The many sides of up-and-coming virtuoso Jhameel
MUSIC I half-expect Jhameel to be sporting face paint whiskers swiped across his cheeks as I walk up to meet him at Cafe Strada near the UC Berkeley campus. Lyrically, he's inspired by Ben Gibbard, musically by Sufjan Stevens, but aesthetically, it's early Bowie.
After listening to Jhameel's latest full-length — The Human Condition, which came out in early 2011 — on repeat, I've grown accustomed to seeing his face painted with black streaks like on the cover, or in rainbow stripes like in the frenetic video for the poppy "How Many Lovers." The rational side of my brain, however, assures me he'll show up in street clothes.
It's not like the multi-instrumentalist singer-songwriter wears face paint in real life, or even in all of his output. In reality, his style is gradually morphing. It's fluid, like the danceable baroque-pop music itself, which Jhameel (his legal name, meaning "beautiful") composes and creates almost entirely solo. He played every instrument on the album: guitar, piano, bass, drums, violin, cello, trumpet, keyboard. While it's not his biggest strength (that would be violin), he says he's most in line with the cello. "I relate to its personality," he explains, fresh-faced when we spot each other at the cafe wearing similar black pea coats, "It's got a strong foundation. It's rooted in the ground. I get a good vibe out it."
The son of a master violinist (who appeared in the original Fame) Jhameel spent his childhood surrounded by instruments. "I've been writing [music] since before I can remember, it's been like a language for me." It can be included in the long list of languages he knows, including Spanish, bits of Korean and Chinese, Latin, some Russian, and near fluency in Arabic.
He majored in Arabic at Berkeley and graduated in two years, paying for schooling through ROTC (Reserve Officers' Training Corps). But something happened during that time, a "cliché self-identity crises" — a seismic shift of values, mentality. He won't shed too much light on the life change, but he says he had to let go of ROTC. He joined a co-op; the contrasts enlivened his lyrics. "I only have one life to do this. I'd like to have a positive effect on the world."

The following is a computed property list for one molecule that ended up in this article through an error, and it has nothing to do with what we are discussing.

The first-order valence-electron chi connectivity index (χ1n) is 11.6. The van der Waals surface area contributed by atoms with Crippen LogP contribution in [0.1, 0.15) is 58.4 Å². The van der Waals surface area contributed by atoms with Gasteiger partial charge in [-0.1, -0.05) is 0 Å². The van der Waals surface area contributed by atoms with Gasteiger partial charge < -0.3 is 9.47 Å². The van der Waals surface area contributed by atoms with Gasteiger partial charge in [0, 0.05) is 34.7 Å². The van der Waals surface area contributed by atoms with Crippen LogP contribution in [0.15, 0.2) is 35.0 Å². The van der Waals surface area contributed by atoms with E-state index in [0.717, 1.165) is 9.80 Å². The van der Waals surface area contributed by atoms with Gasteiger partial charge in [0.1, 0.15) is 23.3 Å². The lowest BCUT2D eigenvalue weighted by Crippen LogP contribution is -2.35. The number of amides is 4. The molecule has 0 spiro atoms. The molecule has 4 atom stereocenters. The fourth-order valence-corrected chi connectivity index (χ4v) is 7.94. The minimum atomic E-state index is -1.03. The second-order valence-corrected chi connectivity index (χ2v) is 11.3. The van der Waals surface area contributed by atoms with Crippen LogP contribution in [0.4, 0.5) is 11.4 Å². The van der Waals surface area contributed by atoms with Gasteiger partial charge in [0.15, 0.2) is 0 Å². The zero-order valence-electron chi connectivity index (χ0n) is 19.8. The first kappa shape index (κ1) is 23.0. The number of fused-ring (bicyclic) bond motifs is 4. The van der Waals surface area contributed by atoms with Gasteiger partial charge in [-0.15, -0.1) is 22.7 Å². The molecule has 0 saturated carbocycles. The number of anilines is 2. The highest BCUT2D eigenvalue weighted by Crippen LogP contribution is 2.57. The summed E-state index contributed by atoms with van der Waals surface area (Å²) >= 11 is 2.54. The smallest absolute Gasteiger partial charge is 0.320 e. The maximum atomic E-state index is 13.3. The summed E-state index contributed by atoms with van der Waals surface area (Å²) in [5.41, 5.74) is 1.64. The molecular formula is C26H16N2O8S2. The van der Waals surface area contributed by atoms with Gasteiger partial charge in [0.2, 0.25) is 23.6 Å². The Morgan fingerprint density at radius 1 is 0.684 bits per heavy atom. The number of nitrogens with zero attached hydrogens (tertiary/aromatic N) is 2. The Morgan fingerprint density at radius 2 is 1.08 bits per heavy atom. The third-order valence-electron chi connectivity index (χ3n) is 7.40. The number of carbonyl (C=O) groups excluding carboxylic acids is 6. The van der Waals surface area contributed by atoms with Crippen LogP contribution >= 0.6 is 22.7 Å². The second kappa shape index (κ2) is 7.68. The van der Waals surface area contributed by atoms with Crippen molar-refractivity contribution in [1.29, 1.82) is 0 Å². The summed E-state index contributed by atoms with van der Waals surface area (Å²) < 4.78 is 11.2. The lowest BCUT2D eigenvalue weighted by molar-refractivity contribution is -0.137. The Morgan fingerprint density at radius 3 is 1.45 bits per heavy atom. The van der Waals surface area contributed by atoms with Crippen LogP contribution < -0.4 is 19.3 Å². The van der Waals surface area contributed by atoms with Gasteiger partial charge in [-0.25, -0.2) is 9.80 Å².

In a stroke of DIY music-maker ingenuity, Jhameel this week announced that beginning Nov. 8, he'll release a new song every week for the next five weeks in a series called Waves. Each song will be accompanied by individual photography, and will be totally free to download. He calls the upcoming series more primal and animalistic then the highly poetic The Human Condition, which is an analysis of emotion.
He does have some experience mining pop culture. Early in this musical journey he covered T-Pain's "Buy You a Drink" — on violin — and posted it to Youtube. It's the perfect slice of modern music. Go watch it now. He's not wearing any fancy face paint, but he's got style.
(Note: this article has been changed from its original print version to reflect Jhameel's decision after press time to change the nature of his next release.)
With Company of Thieves, and Motopony
Nov. 14, 9:30 p.m., $12
Cafe Du Nord
2170 Market, SF
Most Commented On
- Thanks for the post and great - March 9, 2014
- Money is the ultimate barbarian - March 9, 2014
- BURN VALENCIA - March 9, 2014
- They claimed to represent the 99% - March 9, 2014
- No matter who posts it, - March 9, 2014
- I agree that government is corrupt and a big part of the problem - March 9, 2014
- Marcos and his point. - March 9, 2014
- No one needs to try and make progressives look bad - March 9, 2014
- I don't think SFBG has ever claimed to represent the majority - March 9, 2014
- Yep, population is what counts if the question is about - March 9, 2014